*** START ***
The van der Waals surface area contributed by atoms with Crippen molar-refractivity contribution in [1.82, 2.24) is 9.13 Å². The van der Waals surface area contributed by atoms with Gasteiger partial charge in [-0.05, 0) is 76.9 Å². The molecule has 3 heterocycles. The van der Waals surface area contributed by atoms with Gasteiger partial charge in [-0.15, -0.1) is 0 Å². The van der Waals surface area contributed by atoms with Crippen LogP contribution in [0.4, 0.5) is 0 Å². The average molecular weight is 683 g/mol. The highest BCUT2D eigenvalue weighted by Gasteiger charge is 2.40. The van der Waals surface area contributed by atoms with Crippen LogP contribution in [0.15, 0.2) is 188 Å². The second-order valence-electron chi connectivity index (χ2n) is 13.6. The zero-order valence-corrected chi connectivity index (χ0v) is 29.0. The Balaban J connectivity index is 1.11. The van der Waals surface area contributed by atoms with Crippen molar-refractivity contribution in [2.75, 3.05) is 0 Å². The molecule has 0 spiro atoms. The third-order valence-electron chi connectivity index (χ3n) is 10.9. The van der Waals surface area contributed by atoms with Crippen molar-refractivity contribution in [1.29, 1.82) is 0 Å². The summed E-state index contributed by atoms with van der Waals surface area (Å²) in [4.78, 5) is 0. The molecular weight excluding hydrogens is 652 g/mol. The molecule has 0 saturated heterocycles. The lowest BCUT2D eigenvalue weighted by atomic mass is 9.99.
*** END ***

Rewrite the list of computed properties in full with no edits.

The van der Waals surface area contributed by atoms with Crippen molar-refractivity contribution in [1.82, 2.24) is 9.13 Å². The van der Waals surface area contributed by atoms with Gasteiger partial charge in [-0.05, 0) is 76.9 Å². The molecule has 3 heterocycles. The van der Waals surface area contributed by atoms with Gasteiger partial charge in [-0.15, -0.1) is 0 Å². The van der Waals surface area contributed by atoms with Crippen LogP contribution in [0.4, 0.5) is 0 Å². The average molecular weight is 683 g/mol. The highest BCUT2D eigenvalue weighted by Gasteiger charge is 2.40. The van der Waals surface area contributed by atoms with Crippen LogP contribution in [0.15, 0.2) is 188 Å². The second-order valence-electron chi connectivity index (χ2n) is 13.6. The zero-order valence-corrected chi connectivity index (χ0v) is 29.0. The Balaban J connectivity index is 1.11. The van der Waals surface area contributed by atoms with Crippen molar-refractivity contribution in [2.75, 3.05) is 0 Å². The molecule has 0 spiro atoms. The third-order valence-electron chi connectivity index (χ3n) is 10.9. The van der Waals surface area contributed by atoms with Crippen molar-refractivity contribution in [1.29, 1.82) is 0 Å². The summed E-state index contributed by atoms with van der Waals surface area (Å²) in [4.78, 5) is 0. The molecular weight excluding hydrogens is 652 g/mol. The molecule has 0 saturated heterocycles. The lowest BCUT2D eigenvalue weighted by atomic mass is 9.99.